• Your age, physical condition, and emotional condition.
  • Whether your spouse will have the ability to support both households.
  • Whether your spouse will be allowed to deduct the alimony payments for tax purposes.

Notice that fault is not a factor the court considers. Officially, Colorado divorce judges do not consider who caused the divorce when assigning alimony. However, the particular facts in a case may adjust a permanent spousal maintenance award. For example, if your spouse spent down the family assets because of a gambling problem, you will have fewer financial resources and the need for alimony may increase. However, if you are the primary caregiver of your children and also receiving child support, that will be considered part of your income and your alimony award could decrease.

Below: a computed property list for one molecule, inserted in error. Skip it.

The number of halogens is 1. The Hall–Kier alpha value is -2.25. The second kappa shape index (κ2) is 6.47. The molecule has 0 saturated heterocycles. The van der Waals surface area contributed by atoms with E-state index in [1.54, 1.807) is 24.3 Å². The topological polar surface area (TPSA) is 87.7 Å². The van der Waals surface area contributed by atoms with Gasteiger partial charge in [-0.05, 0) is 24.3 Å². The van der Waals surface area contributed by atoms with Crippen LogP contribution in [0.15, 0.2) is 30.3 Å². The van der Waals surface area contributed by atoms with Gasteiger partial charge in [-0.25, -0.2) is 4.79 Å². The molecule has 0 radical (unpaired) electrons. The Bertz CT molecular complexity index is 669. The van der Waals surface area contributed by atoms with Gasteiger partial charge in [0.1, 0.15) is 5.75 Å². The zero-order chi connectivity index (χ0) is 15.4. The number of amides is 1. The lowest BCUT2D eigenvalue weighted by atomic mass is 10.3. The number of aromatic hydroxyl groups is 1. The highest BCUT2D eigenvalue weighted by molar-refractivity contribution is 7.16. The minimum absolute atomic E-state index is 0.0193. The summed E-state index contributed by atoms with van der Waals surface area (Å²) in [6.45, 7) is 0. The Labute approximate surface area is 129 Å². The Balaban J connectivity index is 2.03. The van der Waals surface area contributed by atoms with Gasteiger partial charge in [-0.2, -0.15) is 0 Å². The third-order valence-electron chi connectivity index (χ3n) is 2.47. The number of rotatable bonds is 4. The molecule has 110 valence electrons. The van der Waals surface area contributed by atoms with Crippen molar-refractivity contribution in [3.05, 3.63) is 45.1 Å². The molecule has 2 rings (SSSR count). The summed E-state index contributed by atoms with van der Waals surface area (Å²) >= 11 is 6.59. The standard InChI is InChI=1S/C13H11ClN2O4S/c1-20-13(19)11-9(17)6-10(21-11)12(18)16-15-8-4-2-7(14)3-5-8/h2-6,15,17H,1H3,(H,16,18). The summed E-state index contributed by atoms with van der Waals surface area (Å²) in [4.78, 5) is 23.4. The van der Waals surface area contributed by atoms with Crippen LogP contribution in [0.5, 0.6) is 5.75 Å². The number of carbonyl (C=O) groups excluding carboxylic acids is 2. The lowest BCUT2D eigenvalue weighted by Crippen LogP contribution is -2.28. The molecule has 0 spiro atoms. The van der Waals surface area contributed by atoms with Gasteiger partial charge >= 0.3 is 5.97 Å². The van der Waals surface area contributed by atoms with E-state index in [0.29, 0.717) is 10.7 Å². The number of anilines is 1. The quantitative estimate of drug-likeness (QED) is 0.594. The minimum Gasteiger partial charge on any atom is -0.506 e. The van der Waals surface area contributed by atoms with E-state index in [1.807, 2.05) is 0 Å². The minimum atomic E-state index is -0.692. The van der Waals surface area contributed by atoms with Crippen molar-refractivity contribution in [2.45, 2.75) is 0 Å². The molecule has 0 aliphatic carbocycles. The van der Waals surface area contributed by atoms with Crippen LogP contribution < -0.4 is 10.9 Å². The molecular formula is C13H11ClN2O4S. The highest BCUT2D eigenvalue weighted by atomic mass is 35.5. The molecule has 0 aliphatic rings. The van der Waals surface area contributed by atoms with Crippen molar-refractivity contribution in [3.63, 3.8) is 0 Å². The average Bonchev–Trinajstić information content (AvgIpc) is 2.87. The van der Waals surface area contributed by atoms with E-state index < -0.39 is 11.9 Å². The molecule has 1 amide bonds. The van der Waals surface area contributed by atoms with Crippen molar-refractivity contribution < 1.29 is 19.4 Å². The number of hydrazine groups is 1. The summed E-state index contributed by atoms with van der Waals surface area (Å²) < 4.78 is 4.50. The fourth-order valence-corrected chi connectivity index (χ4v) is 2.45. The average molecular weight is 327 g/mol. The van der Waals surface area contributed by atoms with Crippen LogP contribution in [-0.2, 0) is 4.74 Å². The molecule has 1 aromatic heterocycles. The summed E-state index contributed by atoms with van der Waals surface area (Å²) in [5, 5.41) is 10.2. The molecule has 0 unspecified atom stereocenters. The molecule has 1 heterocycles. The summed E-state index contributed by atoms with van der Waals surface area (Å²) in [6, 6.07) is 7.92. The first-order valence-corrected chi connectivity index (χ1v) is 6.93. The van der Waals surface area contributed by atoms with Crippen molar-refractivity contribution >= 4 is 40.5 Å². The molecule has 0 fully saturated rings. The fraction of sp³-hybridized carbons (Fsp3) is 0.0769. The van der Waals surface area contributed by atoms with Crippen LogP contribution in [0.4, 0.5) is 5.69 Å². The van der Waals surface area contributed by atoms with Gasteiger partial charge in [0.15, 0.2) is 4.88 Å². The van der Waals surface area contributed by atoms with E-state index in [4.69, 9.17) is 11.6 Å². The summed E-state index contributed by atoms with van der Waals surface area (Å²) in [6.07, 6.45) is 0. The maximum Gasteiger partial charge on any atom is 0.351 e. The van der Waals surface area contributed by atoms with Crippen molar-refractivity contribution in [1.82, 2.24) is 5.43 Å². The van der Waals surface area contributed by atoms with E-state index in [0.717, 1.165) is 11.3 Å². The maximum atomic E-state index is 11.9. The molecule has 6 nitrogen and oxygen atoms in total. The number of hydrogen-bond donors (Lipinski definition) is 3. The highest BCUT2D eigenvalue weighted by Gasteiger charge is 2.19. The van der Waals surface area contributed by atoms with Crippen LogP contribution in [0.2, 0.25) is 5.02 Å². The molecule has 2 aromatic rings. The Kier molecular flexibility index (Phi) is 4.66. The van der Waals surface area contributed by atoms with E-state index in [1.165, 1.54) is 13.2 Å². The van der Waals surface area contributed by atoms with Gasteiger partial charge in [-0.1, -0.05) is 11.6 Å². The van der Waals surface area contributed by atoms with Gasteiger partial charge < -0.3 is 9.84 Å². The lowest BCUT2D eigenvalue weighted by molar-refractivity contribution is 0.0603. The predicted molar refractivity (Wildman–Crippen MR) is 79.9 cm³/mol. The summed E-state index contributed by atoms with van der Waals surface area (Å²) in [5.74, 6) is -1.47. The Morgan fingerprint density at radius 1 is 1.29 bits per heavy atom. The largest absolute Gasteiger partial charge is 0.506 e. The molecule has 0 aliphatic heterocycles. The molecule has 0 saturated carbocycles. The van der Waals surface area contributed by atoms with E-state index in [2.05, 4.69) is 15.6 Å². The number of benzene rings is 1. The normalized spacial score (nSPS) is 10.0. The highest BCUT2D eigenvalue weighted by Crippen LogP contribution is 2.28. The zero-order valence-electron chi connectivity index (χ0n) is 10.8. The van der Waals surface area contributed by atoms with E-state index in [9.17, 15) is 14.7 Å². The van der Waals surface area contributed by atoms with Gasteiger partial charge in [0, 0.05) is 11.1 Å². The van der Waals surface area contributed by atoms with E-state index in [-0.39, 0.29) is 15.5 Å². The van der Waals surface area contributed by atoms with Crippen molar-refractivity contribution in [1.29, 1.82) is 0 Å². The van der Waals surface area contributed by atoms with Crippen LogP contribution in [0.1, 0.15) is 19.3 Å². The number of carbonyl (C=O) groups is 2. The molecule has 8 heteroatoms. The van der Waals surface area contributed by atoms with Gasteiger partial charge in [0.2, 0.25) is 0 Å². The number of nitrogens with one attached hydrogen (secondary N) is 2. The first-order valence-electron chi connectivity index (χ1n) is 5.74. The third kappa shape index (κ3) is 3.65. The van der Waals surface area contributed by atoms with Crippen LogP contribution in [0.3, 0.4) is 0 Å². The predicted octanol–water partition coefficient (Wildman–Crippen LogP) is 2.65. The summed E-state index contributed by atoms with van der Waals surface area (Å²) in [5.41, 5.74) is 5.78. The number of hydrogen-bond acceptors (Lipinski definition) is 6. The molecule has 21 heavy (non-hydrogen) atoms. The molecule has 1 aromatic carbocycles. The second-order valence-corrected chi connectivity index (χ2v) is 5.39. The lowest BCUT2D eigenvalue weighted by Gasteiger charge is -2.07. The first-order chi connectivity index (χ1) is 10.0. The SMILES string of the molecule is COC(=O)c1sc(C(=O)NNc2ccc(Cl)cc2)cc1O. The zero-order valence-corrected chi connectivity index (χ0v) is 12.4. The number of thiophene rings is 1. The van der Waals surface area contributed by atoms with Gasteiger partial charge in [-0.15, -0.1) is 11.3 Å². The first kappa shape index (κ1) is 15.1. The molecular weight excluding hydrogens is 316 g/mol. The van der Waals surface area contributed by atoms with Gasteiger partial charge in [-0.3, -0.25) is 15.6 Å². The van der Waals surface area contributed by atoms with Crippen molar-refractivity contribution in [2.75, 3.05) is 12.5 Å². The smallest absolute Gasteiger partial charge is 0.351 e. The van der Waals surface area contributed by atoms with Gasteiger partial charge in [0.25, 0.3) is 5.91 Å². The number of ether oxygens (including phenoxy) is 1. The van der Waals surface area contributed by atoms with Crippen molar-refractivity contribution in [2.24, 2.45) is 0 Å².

Whether you fall under the formula or not, an experienced divorce attorney can advocate on your behalf, presenting your best case to the courts and getting you the support you need to start your new life after a divorce. At Aviso Law, LLC, our divorce lawyers know how important alimony can be. We are here to serve you and your family. We will help you apply the Colorado spousal maintenance formula, and make sure your lifestyle needs are met. Contact us today to schedule a consultation.